|Guest Lectures||10%||We will also have several interviews of people in different sectors of the software industry throughout the term; you will be expected to submit at least one question for them prior to the interview.|
|In-class activities||10%||During the class, we will ask participation questions and have activities.|
|30%||A comprehensive final exam will be given during the allocated final exam time slot. More details about the Exam will be given as the Final Week approaches|
The final letter grades will be assigned using the scheme below:
Final scores will be rounded the nearest integer.
Questions about grades
The TAs will grade all your submissions, unless otherwise noted. If you have any concerns, contact them via email as noted in the Where to go for help? Any concerns about grades should be communicated within 3 days of receiving the grade.
"Accommodations are collaborative efforts between students, faculty and Disability Access Services (DAS). Students with accommodations approved through DAS are responsible for contacting the faculty member in charge of the course prior to or during the first week of the term to discuss accommodations. Students who believe they are eligible for accommodations but who have not yet obtained approval through DAS should contact DAS immediately at 541-737-4098."
Students with documented disabilities who may need accommodations, who have any emergency medical information the instructor should be aware of, or who need special arrangements in the event of evacuation, should make an appointment with the instructor as early as possible, and no later than the first week of the term. Class materials will be made available in an accessible format upon request.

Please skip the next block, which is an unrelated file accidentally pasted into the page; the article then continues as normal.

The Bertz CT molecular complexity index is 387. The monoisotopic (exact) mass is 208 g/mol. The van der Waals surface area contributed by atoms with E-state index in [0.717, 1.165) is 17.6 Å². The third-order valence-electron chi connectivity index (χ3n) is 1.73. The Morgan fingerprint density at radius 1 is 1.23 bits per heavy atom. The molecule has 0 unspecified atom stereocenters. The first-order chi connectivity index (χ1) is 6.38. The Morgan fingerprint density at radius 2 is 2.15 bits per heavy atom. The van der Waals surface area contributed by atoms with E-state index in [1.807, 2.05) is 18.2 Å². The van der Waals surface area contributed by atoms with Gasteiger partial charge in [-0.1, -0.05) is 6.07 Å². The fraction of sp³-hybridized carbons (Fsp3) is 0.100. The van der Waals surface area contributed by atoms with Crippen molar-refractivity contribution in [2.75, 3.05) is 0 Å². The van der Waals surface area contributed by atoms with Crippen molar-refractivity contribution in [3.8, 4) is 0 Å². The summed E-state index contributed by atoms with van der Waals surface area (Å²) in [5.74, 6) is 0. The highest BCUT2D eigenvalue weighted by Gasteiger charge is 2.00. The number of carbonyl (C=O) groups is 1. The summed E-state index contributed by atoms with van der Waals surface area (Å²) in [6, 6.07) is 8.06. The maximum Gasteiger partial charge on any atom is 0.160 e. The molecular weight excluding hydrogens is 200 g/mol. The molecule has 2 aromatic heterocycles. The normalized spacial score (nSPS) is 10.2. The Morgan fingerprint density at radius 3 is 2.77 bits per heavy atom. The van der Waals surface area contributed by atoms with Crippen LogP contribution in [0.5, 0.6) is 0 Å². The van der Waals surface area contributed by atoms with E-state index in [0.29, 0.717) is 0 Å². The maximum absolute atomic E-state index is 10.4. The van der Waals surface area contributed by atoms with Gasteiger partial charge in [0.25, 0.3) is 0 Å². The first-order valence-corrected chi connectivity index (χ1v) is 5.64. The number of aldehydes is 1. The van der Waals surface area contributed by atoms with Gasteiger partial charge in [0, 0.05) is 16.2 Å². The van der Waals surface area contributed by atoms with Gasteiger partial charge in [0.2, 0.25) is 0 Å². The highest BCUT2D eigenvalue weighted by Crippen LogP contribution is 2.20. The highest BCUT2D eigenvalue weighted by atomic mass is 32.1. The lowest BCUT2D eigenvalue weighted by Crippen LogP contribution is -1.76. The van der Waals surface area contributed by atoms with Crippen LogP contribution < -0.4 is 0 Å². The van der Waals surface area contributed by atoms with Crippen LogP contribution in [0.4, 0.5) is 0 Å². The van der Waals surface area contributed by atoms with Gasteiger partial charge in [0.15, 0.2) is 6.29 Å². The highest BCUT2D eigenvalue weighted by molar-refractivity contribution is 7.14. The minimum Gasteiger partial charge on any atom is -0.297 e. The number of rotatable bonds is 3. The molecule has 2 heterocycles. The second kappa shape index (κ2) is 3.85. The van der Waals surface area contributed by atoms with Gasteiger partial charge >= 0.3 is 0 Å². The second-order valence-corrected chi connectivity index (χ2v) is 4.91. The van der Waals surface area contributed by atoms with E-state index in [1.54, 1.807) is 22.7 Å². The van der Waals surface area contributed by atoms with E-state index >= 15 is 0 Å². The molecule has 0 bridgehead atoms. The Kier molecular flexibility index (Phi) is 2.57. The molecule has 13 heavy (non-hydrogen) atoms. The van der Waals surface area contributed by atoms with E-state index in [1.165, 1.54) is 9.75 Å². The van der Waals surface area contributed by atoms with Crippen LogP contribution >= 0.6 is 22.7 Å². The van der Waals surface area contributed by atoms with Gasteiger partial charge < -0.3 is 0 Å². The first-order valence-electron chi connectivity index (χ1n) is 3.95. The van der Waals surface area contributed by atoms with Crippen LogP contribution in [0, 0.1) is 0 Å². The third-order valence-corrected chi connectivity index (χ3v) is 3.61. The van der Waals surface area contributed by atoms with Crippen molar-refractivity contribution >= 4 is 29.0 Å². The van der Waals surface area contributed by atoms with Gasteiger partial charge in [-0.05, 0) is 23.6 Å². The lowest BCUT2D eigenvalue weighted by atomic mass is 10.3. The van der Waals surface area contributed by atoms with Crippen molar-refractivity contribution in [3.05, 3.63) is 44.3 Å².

Each group will be allowed TWO late days on the Project assignments only. These days can be used separately or in a single block. Each day gives you 24 extra hours (e.g. if the original deadline is Friday at 5PM, using a day will push it back to Saturday at 5PM). All group members must agree to use the late days and notify the professor/TAs prior to the original due date with the entire team copied on the email. The late days are atomic (you cannot split them further). In all other cases, late submissions will not be accepted.
- The Slack workspace is the primary communication mode for this class.
- Email should be used for anything that contains sensitive information. So if you have a question about a grade or want to request an extension, do so via email. All emails should have the exact characters (yes, include the parentheses)
[CS361]at the start of the subject so that they get priority in my inbox. In addition, every time you reply to an email thread it knocks it to the back of the queue because email gets processed in order of the most recent emails last. So be careful sending multiple replies as it might bump you back in the queue.
- Canvas Comments